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Gerard Johnstone's 'M3GAN': Androids are a Girl's Best Friend

M3GAN and Cady (Violet McGraw) in M3GAN

M3GAN is the only friend you'll ever need. Directed by Gerard Johnstone (Housebound), with screenplay by Malignant writer Akela Cooper, this creepy doll movie offers the perfect thaw to those who need a break from the frostbite of stuffy award season fare. With light scares, madcap humor, and a wardrobe to kill, M3GAN will make you bust a grin and a move.

Timing matters when it comes to box office success, andM3GAN is the perfect horror film for winter sweater weather. Landing at the convergence of the post-holiday blues and pre-award season, M3GAN fits the bill for a mindless crowd pleaser that even fair weather horror fans will enjoy.

After her sister and brother-in-law die in a car crash, roboticist for Funki high-tech toys Gemma (Allison Williams) feels woefully inadequate to serve as guardian to her newly orphaned niece, Cady (Violet McGraw). Simultaneously, Gemma's frustrated that her boss David Lin (Ronny Chieng) doesn't believe in her vision to create a companion android for a child. But with Cady in desperate need of attention, Gemma decides to impress her boss and supplement her bandwidth for parenting by pairing Cady with her M3GAN (Model 3 Generative Android) prototype. All seems well until Gemma realizes that M3GAN's influence over Cady supersedes her own.

M3GAN performs an impressive balancing act and achieves that hard-to-define "just right" tone that will appeal to many audiences. Creepy and disturbing without being gory or violent, parents of thrill-seeking tweens and teens may even feel comfortable sending their kids to the theater for this one. Also, the campy cackle-worthy humor happens in conjunction with light but socially relevant themes about the dangers of overreliance on technology. When it comes to forming emotional attachments, there is no substitute for human connection – a statement made implicitly yet clearly in the cautionary tale laid before our eyes. Basically, M3GAN would feel right at home as a Black Mirror bonus movie with an extra layer of absurdity. Go with a crowd to enjoy the howls of laughter sure to follow every dance scene, musical number, and commercial that M3GAN serves up.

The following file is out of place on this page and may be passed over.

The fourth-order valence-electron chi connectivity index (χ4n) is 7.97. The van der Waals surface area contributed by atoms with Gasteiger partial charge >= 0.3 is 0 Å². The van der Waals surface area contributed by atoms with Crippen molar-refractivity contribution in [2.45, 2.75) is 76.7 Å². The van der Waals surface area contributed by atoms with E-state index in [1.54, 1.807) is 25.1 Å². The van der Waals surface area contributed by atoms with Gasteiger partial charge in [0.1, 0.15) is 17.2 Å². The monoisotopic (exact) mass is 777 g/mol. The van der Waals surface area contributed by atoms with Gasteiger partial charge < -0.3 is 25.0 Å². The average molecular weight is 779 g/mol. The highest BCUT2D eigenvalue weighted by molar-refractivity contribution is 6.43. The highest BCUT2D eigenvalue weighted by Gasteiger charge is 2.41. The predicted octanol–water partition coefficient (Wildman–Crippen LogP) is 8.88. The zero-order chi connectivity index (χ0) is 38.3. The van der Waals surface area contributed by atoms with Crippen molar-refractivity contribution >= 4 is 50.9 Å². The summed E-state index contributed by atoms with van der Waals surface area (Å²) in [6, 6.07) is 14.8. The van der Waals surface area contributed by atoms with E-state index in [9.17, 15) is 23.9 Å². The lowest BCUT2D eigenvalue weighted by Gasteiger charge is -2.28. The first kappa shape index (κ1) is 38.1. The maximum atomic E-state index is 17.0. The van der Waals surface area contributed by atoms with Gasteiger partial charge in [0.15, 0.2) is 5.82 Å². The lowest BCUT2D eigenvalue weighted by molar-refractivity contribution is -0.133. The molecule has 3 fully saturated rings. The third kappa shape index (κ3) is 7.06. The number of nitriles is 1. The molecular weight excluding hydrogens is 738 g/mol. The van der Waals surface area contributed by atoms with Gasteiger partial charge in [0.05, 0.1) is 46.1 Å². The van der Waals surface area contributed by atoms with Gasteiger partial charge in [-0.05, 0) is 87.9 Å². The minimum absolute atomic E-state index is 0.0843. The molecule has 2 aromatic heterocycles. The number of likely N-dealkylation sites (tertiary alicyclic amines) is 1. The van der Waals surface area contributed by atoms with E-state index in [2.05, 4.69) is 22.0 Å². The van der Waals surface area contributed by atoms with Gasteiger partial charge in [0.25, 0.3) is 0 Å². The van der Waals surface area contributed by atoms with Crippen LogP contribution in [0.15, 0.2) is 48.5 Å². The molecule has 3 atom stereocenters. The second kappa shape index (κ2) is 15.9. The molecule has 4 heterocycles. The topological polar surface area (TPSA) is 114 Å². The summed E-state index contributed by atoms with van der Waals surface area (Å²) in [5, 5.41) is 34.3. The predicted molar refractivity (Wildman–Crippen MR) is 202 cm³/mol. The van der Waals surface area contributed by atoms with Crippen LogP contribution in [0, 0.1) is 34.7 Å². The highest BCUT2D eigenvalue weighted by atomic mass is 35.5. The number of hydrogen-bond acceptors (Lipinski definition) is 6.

L-R: CADY (Violet McGraw), M3GAN, and GEMMA (Allison Williams) in M3GAN
Akela Cooper turns in a thoughtfully crafted and well-paced screenplay. Our sympathy for Cady bonds us to her, and she thrives under M3GAN's strict but warm tutelage. The transition from heartwarming to hair-raising occurs seamlessly and realistically. And all the plot points that occur tie together nicely by the end.

While acting takes a back seat to the wacky tone and on-screen antics of this comedy horror, the performers deliver a solid A-game. Allison Williams' (Get Out) Gemma plays a talented but distracted inventor. She's occupied with her career and not used to caretaking. Violet McGraw has been putting forth intriguing child performances in horror since her work as Young Nell in Mike Flanagan's The Haunting of Hill House. She's sweet, vulnerable, and headstrong all at once. The movie doesn't work unless we sympathize with her. Comedian Ronny Chieng is pitch-perfect as the demanding boss and makes great use of his screen time. But the absolute stand-out is the combined talent behind the character of M3GAN herself. With Jenna Davis as the voice and Amie Donald doing the physical acting, M3GAN is a fully realized diva of a doll that has it all – fashion, flair, intellect, and artificial emotional intelligence. As a well-programmed machine, she follows her assignments to the letter, but she evolves, recalibrates, and finds loopholes that make her as frightening an adversary as 2001's HAL.

L-R: M3GAN, GEMMA (Allison Williams), and CADY (Violet McGraw) in M3GAN

While it's unclear whether M3GAN will join the ranks of horror's most memorable dolls, her stylings make her the It girl for now, and her place on my best horror of 2023 is solid. 

Release info: In theater January 6, 2023

Final score: 4 out of 5